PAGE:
However, the Pharisees used the Scriptures to oppress others and get gain. Jesus came to counter that and be that challenging contrast so we would recognize oppression when we saw and experienced it and take action to protect ourselves and those in our community who are vulnerable.
It is possible for the Holy Spirit to transform our lives as we change our belief system and realize the access we have to peace and personal strength through Jesus Christ to know God, the only one who knows us and the calling we have. As we study, we will become aware of the oppression and control that is in each of our lives brought on by people like Christ dealt with in His brief ministry. Claim John 14:12 and realize change through faith.
Another way to know God came in the way Jesus loved. He describes love and he shows us how to love and to give it unconditionally. We know too in John 3:16 that “God so loved the world (us) that he gave his only begotten Son, that whosoever believeth on Him should not perish but have everlasting life.” Jesus had to be capable of sin in order for His temptation experience to be genuine. He had to be human in order for his suffering and dying to be real. The “everlasting life” spoken of isn’t just about the hereafter but our quality of life today and every day.
Love is a key theme that runs throughout the Scriptures. “His love endures forever” is repeated 26 times in Psalm 136.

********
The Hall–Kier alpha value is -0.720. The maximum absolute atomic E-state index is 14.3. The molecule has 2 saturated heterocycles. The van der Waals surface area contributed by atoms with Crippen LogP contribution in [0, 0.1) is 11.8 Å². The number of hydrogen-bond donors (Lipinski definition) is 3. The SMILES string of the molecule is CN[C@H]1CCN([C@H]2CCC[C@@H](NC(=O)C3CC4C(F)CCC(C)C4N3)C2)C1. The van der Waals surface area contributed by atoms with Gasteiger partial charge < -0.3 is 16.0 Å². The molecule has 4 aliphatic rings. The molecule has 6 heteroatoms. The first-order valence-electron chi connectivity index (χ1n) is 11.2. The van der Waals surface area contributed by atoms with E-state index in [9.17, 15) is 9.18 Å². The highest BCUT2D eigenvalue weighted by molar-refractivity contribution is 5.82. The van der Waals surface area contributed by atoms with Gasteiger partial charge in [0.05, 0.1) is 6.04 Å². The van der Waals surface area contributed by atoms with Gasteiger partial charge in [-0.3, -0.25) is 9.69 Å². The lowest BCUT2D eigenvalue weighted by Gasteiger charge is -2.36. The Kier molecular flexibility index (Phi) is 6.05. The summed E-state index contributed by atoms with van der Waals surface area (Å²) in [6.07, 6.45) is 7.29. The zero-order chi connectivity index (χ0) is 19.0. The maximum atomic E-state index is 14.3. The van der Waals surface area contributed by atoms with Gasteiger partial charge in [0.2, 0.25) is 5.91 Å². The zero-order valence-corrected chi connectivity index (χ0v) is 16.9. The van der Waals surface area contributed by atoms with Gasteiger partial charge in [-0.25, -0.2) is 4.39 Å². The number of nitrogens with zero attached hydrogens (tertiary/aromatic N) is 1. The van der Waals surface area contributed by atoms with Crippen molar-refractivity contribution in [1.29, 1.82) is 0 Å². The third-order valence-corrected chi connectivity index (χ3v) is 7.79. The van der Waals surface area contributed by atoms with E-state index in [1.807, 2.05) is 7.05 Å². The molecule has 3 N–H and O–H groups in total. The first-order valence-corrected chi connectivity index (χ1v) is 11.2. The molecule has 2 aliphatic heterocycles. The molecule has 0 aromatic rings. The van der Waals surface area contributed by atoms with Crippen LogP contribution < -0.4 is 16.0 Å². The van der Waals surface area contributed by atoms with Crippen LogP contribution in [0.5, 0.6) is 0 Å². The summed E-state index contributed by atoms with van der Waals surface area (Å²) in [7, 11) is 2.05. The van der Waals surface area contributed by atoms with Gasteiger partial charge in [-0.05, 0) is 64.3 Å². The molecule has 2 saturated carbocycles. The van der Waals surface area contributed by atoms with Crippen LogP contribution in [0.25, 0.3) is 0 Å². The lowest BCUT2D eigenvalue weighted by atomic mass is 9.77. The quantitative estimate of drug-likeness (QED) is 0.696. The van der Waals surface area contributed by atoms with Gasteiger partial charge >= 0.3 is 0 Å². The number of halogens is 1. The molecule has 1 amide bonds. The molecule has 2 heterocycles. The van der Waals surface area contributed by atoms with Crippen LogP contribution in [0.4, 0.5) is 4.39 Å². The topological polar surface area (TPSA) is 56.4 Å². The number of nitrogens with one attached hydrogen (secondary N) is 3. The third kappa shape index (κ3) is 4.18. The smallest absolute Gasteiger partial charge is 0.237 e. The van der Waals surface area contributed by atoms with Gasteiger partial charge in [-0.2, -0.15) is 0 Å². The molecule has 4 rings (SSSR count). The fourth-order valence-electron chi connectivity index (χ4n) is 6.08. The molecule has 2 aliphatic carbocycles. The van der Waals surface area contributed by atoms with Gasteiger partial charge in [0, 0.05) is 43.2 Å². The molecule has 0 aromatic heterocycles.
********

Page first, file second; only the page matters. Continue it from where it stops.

One Sunday morning on the way to a baptism service at Simms Lake, near Willow Springs an account that I had heard on the news came to mind and I felt it was to be related to the congregation before the baptism. I was a little resistant because of its graphic nature and the fact that a young boy was being baptized, but I knew that it encompassed very well what this service was about. Here is that account:
The sporadic shots from assault rifles ringing out were being heard throughout the mall. People in sheer panic began running to find cover. Terrorists were fanning out through the Westgate Mall in Nairobi, Kenya in Africa. Over the three-day siege 67 were killed and 200 wounded. Four gunman with assault rifles were finding people where they hid in storage rooms in the shops and killing them. One desperate woman came across a dead child on the floor, lying in his own blood. The woman knelt beside him, and in her words did something that was unspeakable to do but necessary if she was to live. She rubbed the child’s blood on her face and lay down beside him. It wasn’t long and she was discovered by one terrorist but passed over as he decided she was already dead. The blood of this child saved her life.
How do we know and measure the love of God as we recite John 3:16 without feeling this sacrifice at a deep personal level because it’s meant to be very personal.
Imagine our community where there is a belief system that all are called to a higher purpose and that as we love our neighbor as ourselves we will facilitate each one’s purpose and at last know God through each other.